Baseline results from a longitudinal study of 235 MSM (men who have sex with men) living with HIV, aged 18 to 50, attending an HIV clinic at the Chelsea & Westminster Hospital in London, have found that 29% had clinically defined mood disorders (depression or anxiety) and that, of those who did not, 14% had evidence of significant neurocognitive impairment as defined by a brief neurocognitive screen (BNCS).
The study found, once subjects with mood disorders were screened out, that there was no correlation between self-reported neurocognitive symptoms – such as memory loss – and actual symptoms as detected by the BNCS. There was somewhat better correlation, however, with symptoms reported by friends.
Only a minority of those found symptomatic by the screen have so far been referred for full neuropsychiatric testing and only half of those attended for it.
The study is ongoing, with BNCS testing again six to twelve months after the initial screen, and results compared to a control group of 30 gay, HIV-negative, GUM clinic attendees.
Study subjects were assessed for medical history, current and lowest-ever CD4 count, current and highest-ever viral load, antiretroviral therapy (ART) and drug, tobacco and alcohol use.
Mood disorders are strongly correlated with neurocognitive impairment, both because they can mimic brain impairment (so including people with mood disorders would tend to exaggerate the prevalence of brain impairment), and because people can develop depression or anxiety in response to neurocognitive symptoms (which might lead to underestimating it). People complaining of poor memory were also eliminated from the study as this is not well correlated with HIV-associated neurocognitive disorder.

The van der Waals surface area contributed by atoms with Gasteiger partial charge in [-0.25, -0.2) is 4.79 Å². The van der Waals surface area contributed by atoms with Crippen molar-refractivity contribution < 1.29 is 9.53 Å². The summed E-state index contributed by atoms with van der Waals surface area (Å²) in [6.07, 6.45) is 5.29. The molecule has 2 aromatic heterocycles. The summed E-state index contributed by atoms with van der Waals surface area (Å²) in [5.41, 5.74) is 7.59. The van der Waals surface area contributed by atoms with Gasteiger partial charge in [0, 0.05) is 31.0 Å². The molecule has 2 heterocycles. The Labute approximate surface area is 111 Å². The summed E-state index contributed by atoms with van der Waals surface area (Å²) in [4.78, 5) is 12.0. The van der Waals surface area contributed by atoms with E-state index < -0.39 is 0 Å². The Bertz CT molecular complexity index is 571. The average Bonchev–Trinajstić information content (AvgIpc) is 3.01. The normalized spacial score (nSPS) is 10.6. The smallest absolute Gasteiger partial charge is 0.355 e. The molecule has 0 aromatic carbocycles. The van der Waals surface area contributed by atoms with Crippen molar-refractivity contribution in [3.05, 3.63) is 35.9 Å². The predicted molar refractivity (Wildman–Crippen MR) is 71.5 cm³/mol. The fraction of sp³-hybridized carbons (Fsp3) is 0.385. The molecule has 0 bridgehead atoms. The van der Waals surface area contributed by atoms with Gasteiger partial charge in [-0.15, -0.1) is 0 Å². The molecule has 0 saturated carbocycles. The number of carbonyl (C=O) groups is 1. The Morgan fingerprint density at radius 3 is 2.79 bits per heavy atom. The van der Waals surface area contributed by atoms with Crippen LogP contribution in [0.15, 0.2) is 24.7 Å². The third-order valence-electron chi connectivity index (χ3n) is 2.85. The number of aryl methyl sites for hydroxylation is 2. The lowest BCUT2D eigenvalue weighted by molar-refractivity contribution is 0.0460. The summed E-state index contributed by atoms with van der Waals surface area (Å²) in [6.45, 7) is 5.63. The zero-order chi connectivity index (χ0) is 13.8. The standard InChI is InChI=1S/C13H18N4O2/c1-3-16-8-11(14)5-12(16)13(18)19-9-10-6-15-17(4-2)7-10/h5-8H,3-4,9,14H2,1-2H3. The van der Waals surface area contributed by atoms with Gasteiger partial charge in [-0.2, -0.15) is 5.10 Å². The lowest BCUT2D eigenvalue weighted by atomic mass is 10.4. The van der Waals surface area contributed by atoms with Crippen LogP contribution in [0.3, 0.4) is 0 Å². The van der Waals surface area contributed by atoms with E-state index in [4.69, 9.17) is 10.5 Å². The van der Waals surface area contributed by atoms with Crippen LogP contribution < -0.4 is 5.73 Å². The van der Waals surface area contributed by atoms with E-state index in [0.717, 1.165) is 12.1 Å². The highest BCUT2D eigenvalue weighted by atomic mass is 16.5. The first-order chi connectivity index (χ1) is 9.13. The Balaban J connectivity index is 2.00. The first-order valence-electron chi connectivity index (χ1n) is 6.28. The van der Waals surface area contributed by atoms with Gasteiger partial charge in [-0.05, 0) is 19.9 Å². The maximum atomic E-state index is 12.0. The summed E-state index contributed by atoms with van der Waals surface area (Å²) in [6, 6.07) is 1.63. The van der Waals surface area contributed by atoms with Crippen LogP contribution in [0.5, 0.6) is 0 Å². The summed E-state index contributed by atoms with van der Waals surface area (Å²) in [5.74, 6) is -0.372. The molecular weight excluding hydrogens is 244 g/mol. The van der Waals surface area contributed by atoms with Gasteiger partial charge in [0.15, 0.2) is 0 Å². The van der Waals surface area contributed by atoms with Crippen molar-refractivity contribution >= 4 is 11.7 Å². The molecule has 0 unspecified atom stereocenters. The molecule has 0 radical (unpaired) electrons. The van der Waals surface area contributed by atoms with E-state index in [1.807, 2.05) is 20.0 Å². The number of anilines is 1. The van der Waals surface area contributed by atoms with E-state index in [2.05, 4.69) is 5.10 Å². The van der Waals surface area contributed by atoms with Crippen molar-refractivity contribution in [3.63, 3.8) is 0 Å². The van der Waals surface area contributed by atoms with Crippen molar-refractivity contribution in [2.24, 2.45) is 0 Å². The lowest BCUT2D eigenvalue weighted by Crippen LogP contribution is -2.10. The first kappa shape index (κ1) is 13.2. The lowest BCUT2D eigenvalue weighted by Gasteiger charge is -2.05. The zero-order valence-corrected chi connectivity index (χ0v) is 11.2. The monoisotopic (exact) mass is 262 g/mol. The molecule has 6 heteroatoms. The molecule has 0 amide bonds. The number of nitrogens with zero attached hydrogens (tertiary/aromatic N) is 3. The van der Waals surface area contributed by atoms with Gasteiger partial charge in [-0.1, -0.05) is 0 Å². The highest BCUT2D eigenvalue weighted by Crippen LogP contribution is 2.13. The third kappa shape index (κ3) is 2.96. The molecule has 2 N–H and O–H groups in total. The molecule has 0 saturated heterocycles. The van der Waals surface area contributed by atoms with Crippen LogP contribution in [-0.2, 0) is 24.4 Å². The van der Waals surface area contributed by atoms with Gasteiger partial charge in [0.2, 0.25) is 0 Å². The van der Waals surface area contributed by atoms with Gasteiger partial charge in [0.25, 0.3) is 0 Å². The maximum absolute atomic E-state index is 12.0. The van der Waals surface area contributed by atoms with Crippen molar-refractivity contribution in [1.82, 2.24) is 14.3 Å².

Once 59 men (28.8% of the total) were excluded for these reasons, the remaining 144 were given three computer-based tests that assessed rapidity of cognitive function and decision-making (executive) ability. Although 97 (67%) had at least one abnormal score on one of the tests, this does not define impairment: it was defined as either having at least two out of three scores within the lowest one-sixth of average group scores or having one score within the lowest 5% of average group scores.
One limitation of this study is that it compared scores within the group rather than with the general population, but the researchers said that results so far did not appear to differ significantly from general-population scores with comparable groups.
To assess the specificity of the BNCS screen, subjects were also given the International HIV Dementia Screen (IHDS), another, more specific. questionnaire-based test. Agreement between the two was relatively good, with only 15% assessed as abnormal by the BNCS having normal results on the IHDS.
Older men were more likely to have abnormal BNCS scores: the average age of those with normal and abnormal scores was 41 and 44 respectively, and 50% of those with an abnormal BNCS result were over 44.